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Florida on a Tankful

By Scott Fais, Feature Reporter
Friday, January 20, 2012




Not a long drive outside Haines City awaits a place where you would expect to find a tumble weed or two.


"We are in the middle of nowhere, admits Archie Ritch with a laugh, adding most folks comment, "WOW! I never knew this place was out here!"


The winter landscape in Central Florida is awash in a shade of tan, bordering on brown. The fields and grass are dry, while the trees are losing their leaves. But along a Polk City Road, you'll find a sweet spot that's all orange.


"People have found us over the years, Archie says excitedly. For almost two decades, Archie has protected Florida's reputation.


"When the oranges come in, we load them into the dumper, and then it goes to a washer bed, he says loudly, as if he's fighting to be heard over his farm's orange washing machinery.


Ritch is co-owner of the Ridge Island Groves. The family-owned orange grove and packing house is a popular winter destination in the heart of Florida.


"They can bag it here at the packing house or we can bag it for them, he says proudly from behind a mound of fresh oranges.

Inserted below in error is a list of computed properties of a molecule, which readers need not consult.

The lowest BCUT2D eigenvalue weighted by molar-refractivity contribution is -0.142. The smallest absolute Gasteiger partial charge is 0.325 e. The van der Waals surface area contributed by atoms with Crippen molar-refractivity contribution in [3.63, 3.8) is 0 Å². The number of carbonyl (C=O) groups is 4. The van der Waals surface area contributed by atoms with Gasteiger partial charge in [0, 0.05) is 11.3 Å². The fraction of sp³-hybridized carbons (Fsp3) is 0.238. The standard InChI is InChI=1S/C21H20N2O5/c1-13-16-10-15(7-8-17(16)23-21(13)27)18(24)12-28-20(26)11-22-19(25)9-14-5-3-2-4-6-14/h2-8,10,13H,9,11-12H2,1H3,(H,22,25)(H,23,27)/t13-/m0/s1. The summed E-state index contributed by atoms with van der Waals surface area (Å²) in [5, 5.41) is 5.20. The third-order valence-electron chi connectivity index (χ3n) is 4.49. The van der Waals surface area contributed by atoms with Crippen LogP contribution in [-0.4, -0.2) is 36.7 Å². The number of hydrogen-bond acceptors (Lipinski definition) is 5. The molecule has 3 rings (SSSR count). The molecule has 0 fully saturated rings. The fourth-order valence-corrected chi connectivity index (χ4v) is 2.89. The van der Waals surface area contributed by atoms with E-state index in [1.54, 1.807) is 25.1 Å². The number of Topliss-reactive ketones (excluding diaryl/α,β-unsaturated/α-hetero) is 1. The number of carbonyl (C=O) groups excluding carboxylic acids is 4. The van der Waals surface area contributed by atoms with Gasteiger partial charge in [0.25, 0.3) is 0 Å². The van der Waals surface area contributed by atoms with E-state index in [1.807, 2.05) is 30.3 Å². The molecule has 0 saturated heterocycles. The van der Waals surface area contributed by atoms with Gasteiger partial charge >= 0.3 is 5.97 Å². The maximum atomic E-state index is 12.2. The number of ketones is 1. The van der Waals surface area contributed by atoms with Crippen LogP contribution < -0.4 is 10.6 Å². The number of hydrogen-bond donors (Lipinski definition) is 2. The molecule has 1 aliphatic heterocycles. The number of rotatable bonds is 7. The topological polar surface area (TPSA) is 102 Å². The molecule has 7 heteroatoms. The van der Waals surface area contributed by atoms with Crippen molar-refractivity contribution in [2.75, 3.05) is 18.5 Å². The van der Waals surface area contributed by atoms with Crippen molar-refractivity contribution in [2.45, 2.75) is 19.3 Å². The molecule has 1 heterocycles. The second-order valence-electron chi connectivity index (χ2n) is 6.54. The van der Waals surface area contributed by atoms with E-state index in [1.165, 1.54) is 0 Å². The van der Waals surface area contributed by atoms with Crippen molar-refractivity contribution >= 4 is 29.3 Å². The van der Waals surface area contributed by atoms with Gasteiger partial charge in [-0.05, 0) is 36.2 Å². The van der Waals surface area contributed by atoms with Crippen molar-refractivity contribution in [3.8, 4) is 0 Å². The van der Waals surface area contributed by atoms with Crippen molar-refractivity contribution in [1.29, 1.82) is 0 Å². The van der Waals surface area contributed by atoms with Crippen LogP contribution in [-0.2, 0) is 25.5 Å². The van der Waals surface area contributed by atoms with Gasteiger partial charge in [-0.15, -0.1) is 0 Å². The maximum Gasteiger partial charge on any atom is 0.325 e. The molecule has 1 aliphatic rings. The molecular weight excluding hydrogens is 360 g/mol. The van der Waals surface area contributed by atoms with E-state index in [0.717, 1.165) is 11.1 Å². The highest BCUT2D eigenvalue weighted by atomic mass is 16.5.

Archie, along with his wife Jill and their children, who all dress in orange, pride themselves on the free taste tests of the eight to 10 varieties of fruit available for sampling. They also take pride in an east coast vs. west coast rivalry.


"When you weigh a California orange vs.a Florida orange, the Florida orange is going to be much heavier, because our oranges are much juicier, which makes them better, he proclaims.


The ugly oranges that are pulled from the production line are squeezed and then turned into fresh Florida orange juice. It's a process that's wide open and available for free at Ridge Island Groves.


However, it doesn't get any fresher than picking it yourself. Behind the farm market awaits the groves.


For a small fee, Savannah Menchaca will take passengers into the groves so you can pick your own citrus.


"The right way to pick is to twist and pull, she teaches me. "It's kinda hard. If you don't know how, she admits.


A personal tour on an off-road golf cart will cost two people $10. The ride comes with a complementary empty bag that is to be used when picking your own produce and then hauling it home, at no additional charge. Several folks take the tour daily, each returning with huge smiles and a bag full of fresh oranges.


But there is more in these groves than just fruit.


"Tourists like to see the cows. They like to be so close to them. It's just a huge animal right there in front of you, says Chad Ritch, Archie and Jill's adult son who grew up in these groves.


After visiting with the cattle and picking oranges, few can leave without sampling the soft serve ice cream made from real Florida oranges.


That's Florida on a Tankful with Greetings from Haines City.


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